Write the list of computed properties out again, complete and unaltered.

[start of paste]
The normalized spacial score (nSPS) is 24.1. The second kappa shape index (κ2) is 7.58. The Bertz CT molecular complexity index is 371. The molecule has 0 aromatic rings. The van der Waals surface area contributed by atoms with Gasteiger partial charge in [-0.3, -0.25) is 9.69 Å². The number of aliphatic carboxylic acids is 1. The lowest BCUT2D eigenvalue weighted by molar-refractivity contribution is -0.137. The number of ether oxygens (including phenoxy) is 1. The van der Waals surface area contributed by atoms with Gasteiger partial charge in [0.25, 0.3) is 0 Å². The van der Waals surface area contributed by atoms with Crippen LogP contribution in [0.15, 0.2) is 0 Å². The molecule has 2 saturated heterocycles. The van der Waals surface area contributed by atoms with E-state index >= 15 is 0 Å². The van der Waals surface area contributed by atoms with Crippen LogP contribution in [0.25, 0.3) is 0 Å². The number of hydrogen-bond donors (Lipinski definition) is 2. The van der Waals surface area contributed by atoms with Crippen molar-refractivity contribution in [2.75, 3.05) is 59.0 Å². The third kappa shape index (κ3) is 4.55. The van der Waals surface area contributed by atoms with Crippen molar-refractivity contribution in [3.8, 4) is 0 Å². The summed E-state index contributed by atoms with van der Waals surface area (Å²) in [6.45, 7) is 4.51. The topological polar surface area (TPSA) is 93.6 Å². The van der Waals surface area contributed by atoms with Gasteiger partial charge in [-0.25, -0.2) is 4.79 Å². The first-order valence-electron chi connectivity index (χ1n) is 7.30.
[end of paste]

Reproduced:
The normalized spacial score (nSPS) is 24.1. The second kappa shape index (κ2) is 7.58. The Bertz CT molecular complexity index is 371. The molecule has 0 aromatic rings. The van der Waals surface area contributed by atoms with Gasteiger partial charge in [-0.3, -0.25) is 9.69 Å². The number of aliphatic carboxylic acids is 1. The lowest BCUT2D eigenvalue weighted by molar-refractivity contribution is -0.137. The number of ether oxygens (including phenoxy) is 1. The van der Waals surface area contributed by atoms with Gasteiger partial charge in [0.25, 0.3) is 0 Å². The van der Waals surface area contributed by atoms with Crippen LogP contribution in [0.15, 0.2) is 0 Å². The molecule has 2 saturated heterocycles. The van der Waals surface area contributed by atoms with E-state index >= 15 is 0 Å². The van der Waals surface area contributed by atoms with Crippen LogP contribution in [0.25, 0.3) is 0 Å². The number of hydrogen-bond donors (Lipinski definition) is 2. The van der Waals surface area contributed by atoms with Crippen molar-refractivity contribution in [2.75, 3.05) is 59.0 Å². The third kappa shape index (κ3) is 4.55. The van der Waals surface area contributed by atoms with Crippen molar-refractivity contribution in [3.8, 4) is 0 Å². The summed E-state index contributed by atoms with van der Waals surface area (Å²) in [6.45, 7) is 4.51. The topological polar surface area (TPSA) is 93.6 Å². The van der Waals surface area contributed by atoms with Gasteiger partial charge in [-0.25, -0.2) is 4.79 Å². The first-order valence-electron chi connectivity index (χ1n) is 7.30.